Archive for Georgia

Savannah Drum Circle

Posted in Critical Commentary of Civilization, Music Reviews, POB Audio, Spiritual with tags , , , , , , , , on February 6, 2014 by Drogo

While I was earning my Masters Degree in architecture from Savannah College of Art & Design (SCAD), in Georgia, I lived on Forsyth Park during the 3 years. Forsyth Park was the largest park in the City of Savannah, and I was very lucky to have such a luxurious ‘yard’. I enjoyed walking and biking through it to classes, running around it and practicing martial arts in it for exercise, and wondering at the beauty of the spanish-moss in the live-oak trees, flowers, and green grass every day. Sometimes I would hear the drums calling to me, from across the fields of the Park, and I would find the free and open Forsyth Park Drum Circle. For a few months it was every Sunday at the Park for hours, but it would also happen randomly.

There were usually at least 2 or 3 drummers that would bring djembes and start drumming. Once they started the call to mass, others like myself would seek them out and join them. There was a tall blonde dreadlock guy named ‘Lion’, and some other hippy-type guys. My best friend in the circle was a hippy vegan girl, who kept a dog. I do not remember her name, but she always smiled a lot and lived a free and alternative life. I think many of the drummers were homeless to various degrees. I did not have a large drum, so I played my native american flute from Alabama (Llama Reed).

Sometimes other SCAD students came to play with us, and that is how some of us formed a ‘pan-ethnic music band’ called ‘The Lance Simmons Quintet’. Our college band was formed by a film student who played drums and chanted vocals. We also had a guitarist, a didgeridooer, and another percussionist. Our Quintet played at college events like ‘Battle of the Bands’ and ‘Pool Parties’, besides playing randomly outside in parks or at the beach. We recorded music in a SCAD sound studio, and made the soundtrack for a short film.

After I graduated in 2000, I was not able to find a similar drum circle in my home area, nor in all my travels; until 13 years later in Frederick Maryland. I would not even have found them probably, if not for Facebook and the ability for networking to find out about other locals. If not for Facebook it may have been a few more years before chance-fate allowed me to have a random encounter again outside in the Park. Drum Circle has changed my life.

Now that I am back with a drum circle on a regular basis, I feel a renewed sense of self-expression and common new-age communal values that have been so rare in Commercial American culture. Many of the mutual behaviors in drum circles, I have tried to express in my own life works (such as SCOD). Perhaps my spiritual belief in drum circle is deeply rooted in past tribal lives and my alternative Montesorri schooling; as my need for the ritual of drum circle is similar to the way many others must feel about attending a church or a more ‘professional band’ practice. Yet there is an alternative difference to drum circle that is very lacking in conventional traditions, and for that I am eternally grateful.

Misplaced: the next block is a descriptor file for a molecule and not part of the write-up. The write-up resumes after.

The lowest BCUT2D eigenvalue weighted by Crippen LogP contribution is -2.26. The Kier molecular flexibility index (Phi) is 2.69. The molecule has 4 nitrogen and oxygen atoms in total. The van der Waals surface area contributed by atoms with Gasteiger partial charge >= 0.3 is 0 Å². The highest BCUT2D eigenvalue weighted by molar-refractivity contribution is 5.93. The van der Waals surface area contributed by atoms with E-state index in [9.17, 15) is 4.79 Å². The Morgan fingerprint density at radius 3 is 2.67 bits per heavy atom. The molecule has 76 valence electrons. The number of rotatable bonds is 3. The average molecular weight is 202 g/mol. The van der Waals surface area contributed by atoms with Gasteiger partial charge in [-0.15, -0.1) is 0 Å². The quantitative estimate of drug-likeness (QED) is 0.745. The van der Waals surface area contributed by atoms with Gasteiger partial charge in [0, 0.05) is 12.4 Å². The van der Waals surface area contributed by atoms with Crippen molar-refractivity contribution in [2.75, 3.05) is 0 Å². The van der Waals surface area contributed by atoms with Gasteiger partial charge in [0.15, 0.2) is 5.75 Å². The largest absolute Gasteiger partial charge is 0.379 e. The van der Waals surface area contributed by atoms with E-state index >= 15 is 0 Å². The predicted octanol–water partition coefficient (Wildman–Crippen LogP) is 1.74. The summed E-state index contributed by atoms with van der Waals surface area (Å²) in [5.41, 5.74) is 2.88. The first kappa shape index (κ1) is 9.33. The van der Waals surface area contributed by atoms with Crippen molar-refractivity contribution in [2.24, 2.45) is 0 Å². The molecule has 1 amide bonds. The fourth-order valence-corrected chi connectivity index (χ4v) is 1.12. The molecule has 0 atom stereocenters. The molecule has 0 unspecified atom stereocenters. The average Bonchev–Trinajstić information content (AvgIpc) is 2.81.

Some of the general ethics of drum circle groups include: freedom to join and play, bring your own instrument or respectfully play someone else’s, bring instruments to share if you want, and the desire to bliss out and allow others to do their thing.

Walton Drum

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Savannah, Georgia

Posted in Alternative Architecture, Historic Architecture, Organic Architecture, Recommendations & Tributes, Sustainability with tags , , , , , , , , , , , , , , , , , , , , , , , , , , , , , , , , , , , on March 16, 2013 by Drogo

Historic Architecture, Environmental Landscape, and Urban Social Art

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Savannah has the historic integrity of an ivy-league campus, yet for the poor as well as rich. Yes, it is very much the old pirate ‘Port Royal’ still, but in some ways it also surpasses the nobility of elite university campuses. Even the SCAD (Savannah College of Art & Design) campus is spread throughout the city, and SCAD classes are held in renovated industrial buildings, often with Richardsonian strength; so that liberal education is fully-integrated with the city. As far as competing with modern industrial metropolitan cities, Savannah has plenty of modern and post-modern architecture, and SCAD teaches cutting-edge technology; but it has no desire to be as massively impersonal as New York, or any other major city.

Savannah urban design is overwhelmingly utopian, despite there being dystopian flavors as well. The main streets force cars to either park or drive around the eleven park squares (circuses), while pedestrians can go straight through on sidewalks and bike lanes. It is easy to find any place in the formal city because there are no diagonal streets, one tall building in the middle (DeSoto Hotel), and a few tall buildings downtown parallel with the Savannah River. The downtown main-streets (River Street) on Saint Patrick’s Day are celebrated on par with Mardi-Gras. There are so many unique aspects to Savannah, from its very origins. The basic ‘Roman encampment’ grid urban layout is flavored by multiple circuses with vegetation. Live-oaks, palms, and crepe-myrtle trees are naturally hung with Spanish moss. From sandy soil hedges, herbs, flowers and grasses are also publicly grown for the enjoyment of all.